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In other news: Environmental stories from around the web, July 26, 2019

  • There are many important conservation and environmental stories Mongabay isn’t able to cover.
  • Here’s a digest of some of the significant developments from the week.
  • If you think we’ve missed something, feel free to add it in the comments.
  • Mongabay does not vet the news sources below, nor does the inclusion of a story on this list imply an endorsement of its content.

Tropical forests

Climate organizations accuse India of violating community rights and, in doing so, stymying the fight against climate change (Devdiscourse).

New research shows the increasing risk to companies that don’t address deforestation (GreenBiz).

Rising deforestation in Brazil could hamper a trade deal with the European Union (Reuters).

The EU will provide 36 million euros ($40 million) in climate-related financing to Ethiopia (Walta Media and Communications).

New video footage suggests that the uncontacted Awá tribe still occupies its territory in the Amazon and may be under threat from loggers (The Guardian, CBS News).

A conflict between indigenous communities and park rangers in the Democratic Republic of Congo is escalating (The Guardian).

Land reforms should focus on food security, new research suggests (CIFOR Forests News).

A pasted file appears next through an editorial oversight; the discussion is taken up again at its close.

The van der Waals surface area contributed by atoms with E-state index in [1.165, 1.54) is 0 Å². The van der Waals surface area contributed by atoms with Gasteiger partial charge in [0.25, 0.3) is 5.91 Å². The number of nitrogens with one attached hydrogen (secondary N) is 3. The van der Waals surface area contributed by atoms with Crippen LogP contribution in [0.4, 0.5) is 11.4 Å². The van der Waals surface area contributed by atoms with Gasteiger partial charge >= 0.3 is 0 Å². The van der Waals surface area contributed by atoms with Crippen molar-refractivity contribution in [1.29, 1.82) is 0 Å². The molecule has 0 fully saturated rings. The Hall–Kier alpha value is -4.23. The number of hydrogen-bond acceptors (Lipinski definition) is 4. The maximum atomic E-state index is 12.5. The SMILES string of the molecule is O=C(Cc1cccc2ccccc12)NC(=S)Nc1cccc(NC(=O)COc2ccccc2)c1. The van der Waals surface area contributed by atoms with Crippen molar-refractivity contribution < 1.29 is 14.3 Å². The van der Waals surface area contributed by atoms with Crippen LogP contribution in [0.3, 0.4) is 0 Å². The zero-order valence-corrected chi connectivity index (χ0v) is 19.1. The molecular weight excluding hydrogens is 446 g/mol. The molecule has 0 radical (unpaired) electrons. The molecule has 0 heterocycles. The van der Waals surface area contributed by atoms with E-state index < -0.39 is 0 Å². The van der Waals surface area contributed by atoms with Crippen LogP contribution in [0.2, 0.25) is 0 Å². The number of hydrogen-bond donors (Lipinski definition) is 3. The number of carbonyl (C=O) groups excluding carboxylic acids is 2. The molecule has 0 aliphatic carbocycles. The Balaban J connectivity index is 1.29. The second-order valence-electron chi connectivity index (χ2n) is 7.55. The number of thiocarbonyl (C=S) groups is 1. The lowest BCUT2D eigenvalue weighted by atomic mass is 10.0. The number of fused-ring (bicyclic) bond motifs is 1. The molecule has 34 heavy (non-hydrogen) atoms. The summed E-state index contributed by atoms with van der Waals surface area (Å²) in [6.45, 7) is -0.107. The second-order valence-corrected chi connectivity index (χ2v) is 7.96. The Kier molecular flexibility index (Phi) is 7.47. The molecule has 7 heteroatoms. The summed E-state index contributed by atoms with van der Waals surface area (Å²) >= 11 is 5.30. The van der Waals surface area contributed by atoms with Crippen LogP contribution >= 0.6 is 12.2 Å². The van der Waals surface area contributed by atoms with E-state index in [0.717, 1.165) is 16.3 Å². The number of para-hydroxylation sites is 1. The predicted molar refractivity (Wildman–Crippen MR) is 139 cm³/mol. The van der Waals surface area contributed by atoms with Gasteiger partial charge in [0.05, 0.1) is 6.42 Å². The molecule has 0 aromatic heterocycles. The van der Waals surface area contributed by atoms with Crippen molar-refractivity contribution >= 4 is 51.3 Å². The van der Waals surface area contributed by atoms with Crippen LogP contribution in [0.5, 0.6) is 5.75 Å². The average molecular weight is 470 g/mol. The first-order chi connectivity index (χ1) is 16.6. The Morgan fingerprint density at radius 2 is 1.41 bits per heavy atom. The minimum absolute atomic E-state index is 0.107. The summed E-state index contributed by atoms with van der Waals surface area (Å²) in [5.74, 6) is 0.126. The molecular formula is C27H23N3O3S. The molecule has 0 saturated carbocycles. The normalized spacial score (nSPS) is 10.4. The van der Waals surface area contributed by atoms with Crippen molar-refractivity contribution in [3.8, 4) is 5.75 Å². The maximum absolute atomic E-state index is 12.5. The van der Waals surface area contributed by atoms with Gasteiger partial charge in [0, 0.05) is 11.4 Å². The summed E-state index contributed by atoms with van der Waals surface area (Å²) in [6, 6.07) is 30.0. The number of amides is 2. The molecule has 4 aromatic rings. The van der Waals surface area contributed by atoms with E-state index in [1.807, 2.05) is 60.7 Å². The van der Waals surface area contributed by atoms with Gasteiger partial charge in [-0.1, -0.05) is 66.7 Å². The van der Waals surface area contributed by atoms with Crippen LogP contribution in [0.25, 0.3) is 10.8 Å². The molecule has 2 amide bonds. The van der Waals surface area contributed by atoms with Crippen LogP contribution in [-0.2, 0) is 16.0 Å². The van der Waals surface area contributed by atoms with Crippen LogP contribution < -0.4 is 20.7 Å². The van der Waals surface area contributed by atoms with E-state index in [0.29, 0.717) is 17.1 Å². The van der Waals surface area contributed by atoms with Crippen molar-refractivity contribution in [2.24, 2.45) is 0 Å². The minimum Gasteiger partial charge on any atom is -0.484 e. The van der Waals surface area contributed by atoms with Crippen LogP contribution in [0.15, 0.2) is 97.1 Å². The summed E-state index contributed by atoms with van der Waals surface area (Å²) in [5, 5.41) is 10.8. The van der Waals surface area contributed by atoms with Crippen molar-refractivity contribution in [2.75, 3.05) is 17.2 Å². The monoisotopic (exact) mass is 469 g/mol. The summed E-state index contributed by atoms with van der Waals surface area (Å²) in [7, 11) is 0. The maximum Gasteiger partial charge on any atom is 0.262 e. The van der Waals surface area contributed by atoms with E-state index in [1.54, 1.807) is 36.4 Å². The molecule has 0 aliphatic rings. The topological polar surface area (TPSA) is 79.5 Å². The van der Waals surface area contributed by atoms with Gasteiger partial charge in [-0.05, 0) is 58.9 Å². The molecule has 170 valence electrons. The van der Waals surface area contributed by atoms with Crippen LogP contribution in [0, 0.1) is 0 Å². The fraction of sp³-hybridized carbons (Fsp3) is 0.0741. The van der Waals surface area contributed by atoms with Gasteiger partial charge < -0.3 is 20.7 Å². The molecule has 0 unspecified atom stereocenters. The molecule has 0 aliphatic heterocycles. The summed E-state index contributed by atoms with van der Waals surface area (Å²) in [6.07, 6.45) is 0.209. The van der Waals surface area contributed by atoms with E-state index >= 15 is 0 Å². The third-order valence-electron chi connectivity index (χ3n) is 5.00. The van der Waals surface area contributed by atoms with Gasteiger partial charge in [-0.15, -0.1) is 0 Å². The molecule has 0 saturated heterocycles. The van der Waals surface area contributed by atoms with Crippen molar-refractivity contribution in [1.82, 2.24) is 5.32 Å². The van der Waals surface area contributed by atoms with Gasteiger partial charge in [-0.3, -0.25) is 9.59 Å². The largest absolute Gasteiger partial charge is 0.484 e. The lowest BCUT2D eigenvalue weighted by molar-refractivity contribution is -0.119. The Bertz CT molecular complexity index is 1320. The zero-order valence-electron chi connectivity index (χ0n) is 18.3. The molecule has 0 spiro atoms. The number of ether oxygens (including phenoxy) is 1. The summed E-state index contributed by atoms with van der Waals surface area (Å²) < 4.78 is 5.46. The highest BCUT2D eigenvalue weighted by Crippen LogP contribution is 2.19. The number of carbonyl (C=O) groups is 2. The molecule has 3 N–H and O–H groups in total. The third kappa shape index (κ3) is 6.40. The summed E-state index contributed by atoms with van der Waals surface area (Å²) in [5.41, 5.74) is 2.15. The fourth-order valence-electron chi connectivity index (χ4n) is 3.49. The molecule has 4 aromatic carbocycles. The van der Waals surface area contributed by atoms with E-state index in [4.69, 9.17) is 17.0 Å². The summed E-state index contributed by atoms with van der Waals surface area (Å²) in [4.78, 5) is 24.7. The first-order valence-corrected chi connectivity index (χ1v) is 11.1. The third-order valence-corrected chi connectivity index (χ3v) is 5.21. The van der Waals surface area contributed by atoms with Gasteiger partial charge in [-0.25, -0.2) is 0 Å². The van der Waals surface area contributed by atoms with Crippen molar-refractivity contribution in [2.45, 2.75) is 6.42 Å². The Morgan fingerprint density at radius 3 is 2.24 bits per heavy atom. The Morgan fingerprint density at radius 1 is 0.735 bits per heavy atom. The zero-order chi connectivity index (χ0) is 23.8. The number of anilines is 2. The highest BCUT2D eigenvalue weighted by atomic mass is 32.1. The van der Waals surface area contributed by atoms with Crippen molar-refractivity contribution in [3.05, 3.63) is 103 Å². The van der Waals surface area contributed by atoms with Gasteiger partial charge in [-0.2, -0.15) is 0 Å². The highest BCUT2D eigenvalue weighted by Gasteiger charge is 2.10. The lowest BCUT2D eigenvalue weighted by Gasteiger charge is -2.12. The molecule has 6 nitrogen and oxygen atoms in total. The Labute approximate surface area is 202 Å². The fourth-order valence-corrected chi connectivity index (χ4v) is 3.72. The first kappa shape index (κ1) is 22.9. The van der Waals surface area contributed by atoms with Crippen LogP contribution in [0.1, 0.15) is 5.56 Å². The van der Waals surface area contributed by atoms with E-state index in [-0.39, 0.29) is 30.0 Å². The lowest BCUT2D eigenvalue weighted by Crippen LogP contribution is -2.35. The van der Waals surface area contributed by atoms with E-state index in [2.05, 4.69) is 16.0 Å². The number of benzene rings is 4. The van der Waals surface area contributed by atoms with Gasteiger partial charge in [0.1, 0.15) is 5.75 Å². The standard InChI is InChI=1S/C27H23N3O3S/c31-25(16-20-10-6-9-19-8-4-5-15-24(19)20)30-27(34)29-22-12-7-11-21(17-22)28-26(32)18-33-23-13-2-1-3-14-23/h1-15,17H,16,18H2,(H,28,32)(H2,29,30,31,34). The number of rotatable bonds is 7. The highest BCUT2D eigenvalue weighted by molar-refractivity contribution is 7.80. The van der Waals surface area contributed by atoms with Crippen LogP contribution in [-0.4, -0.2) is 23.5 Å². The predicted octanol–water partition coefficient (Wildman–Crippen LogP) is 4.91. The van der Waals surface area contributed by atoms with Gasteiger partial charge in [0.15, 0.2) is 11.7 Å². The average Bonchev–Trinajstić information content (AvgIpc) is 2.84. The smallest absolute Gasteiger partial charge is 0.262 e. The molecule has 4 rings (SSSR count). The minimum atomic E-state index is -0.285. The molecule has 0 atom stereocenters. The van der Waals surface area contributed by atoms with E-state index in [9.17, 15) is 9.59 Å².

A man in Indonesia will walk 730 kilometers (454 miles) to raise awareness about tropical deforestation (

Other news

There’s a new monument to a glacier that disappeared due to climate change in Iceland (The Washington Post).

A forest in the U.K. now has bears and wolves in it living side by side for the first time in a millennium (The Guardian).

Belugas in the Beaufort Sea seem to be losing weight, puzzling scientists (Hakai Magazine).

Temperatures have risen more swiftly in the past few decades than at any time in the previous 1,900 years (Los Angeles Times, The Atlantic).

Illegal loggers and insurgents are threatening some of the last forest in Iraq (National Geographic).

The rating agency Moody’s just purchased a climate data firm, raising the possibility that companies and countries that don’t take climate-related threats seriously could see their credit ratings downgraded (The New York Times).

Native Hawaiians’ crusade to block the construction of a telescope has gained momentum and support from outside the state (The New York Times).

U.S. and foreign carmakers are working with California to reduce tailpipe emissions in spite of Trump’s relaxation of pollution rules (The New York Times, The Washington Post).

Heat waves, like the one currently pummeling Europe, will probably become more frequent with continuing greenhouse gas emissions (The Economist).

Authorities have charged two fishers with using shock-fishing devices in an area with Irrawaddy dolphins in Cambodia (The Phnom Penh Post).

Poachers have been capturing songbirds in the forests around Miami, Florida, to supply the pet trade and singing competitions (National Geographic).

Banner image of a 2014 protest of the Thirty Meter Telescope in Hawaii by Occupy Hilo via Wikimedia Commons (CC BY-SA 2.0). 

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